Perinatal life support system

Artificial womb

Researchers of TU/e and partners aim to develop an artificial womb, which is an adequate substitute for the protective environment of the maternal womb in case of premature birth, preventing health complications. The artificial womb and placenta will provide a natural environment for the baby with the goal to ease the transition to newborn life. The perinatal life support (PLS) system will be developed using breakthrough technology: a manikin will mimic the infant during testing and training, advanced monitoring and computational modeling will provide clinical guidance.

Protecting premature infants

Premature birth is a major problem, affecting more than 1 in 10 babies globally. Currently, infants born between 28 and 37 weeks are housed within neonatal intensive care units (NICUs) which support their cardiorespiratory function and development to full term. This solution, however, yields severe health complications for infants born extremely premature, i.e. <28 weeks, as their organs lack maturity to undergo the complex physiologic transition to extra-uterine life.

The exposure to air is a harsh physiologic adaptation for extremely premature infants, and leads to numerous complication including breathing, cardiac, neurological and metabolic problems, with negative long-term outcome. Despite advances in medicine, for extremly premature infants NICUs are not an adequate substitute for the protective environment of the maternal womb.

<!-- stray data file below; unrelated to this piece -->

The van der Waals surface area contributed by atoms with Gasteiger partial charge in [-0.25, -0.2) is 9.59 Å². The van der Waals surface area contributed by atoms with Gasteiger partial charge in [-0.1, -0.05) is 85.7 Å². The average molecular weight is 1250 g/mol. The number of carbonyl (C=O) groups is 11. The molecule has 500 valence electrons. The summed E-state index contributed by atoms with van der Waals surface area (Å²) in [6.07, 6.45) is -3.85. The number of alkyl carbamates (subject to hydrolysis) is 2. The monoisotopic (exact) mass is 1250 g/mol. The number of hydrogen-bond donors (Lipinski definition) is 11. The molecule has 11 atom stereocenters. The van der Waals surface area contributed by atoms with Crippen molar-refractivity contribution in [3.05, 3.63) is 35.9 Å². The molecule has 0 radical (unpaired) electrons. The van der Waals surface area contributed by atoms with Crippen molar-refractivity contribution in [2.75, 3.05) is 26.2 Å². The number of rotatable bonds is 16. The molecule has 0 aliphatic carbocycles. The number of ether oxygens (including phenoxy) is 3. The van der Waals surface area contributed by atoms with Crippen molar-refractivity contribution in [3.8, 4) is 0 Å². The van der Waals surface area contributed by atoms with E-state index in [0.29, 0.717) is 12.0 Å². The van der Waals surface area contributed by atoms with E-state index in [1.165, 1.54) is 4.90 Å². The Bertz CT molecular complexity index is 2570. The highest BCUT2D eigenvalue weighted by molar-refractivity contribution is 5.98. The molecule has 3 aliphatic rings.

Project website Perinatal Life Support

almost 3 million for the research on artificial womb

The project received a Future and Emerging Technologies grant of the European program Horizon 2020 of almost 3 million euros. In this project the researchers plan to finish a proof-of-principle in 5 years.  

Outreach and media

Dutch TV program Nieuwsuur (News hour) reported about the symposium in March 2019 about the artificial womb. You can watch it here (in Dutch)


Eindhoven University of Technology

Prof. Dr. Frans van de Vosse, professor Cardiovascular Biomechanics (group leader)
Prof. Loe Feijs, professor Industrial Design (co-leader)
Prof. Dr. Guid Oei, head of perinatal department Máxima Medical center (co-leader)
A strong emphasis is put on clinical and technology-oriented research in a multicentre consortium (e/MTIC Eindhoven, MedTech Innovation Center)

Uniklinik RWTH Aachen, RWTH Aachen University

PD Dr.-Ing. Jutta Arens, Dr. med. Mark Schoberer

LifeTec Group

Marco Stijnen, Bart Smeets

Politecnico di Milano

Prof. Alessandro Torricelli, Prof. Davide Contini, Dr. Rebecca Re

Nemo Healthcare

Rik Vullings, Chris Peters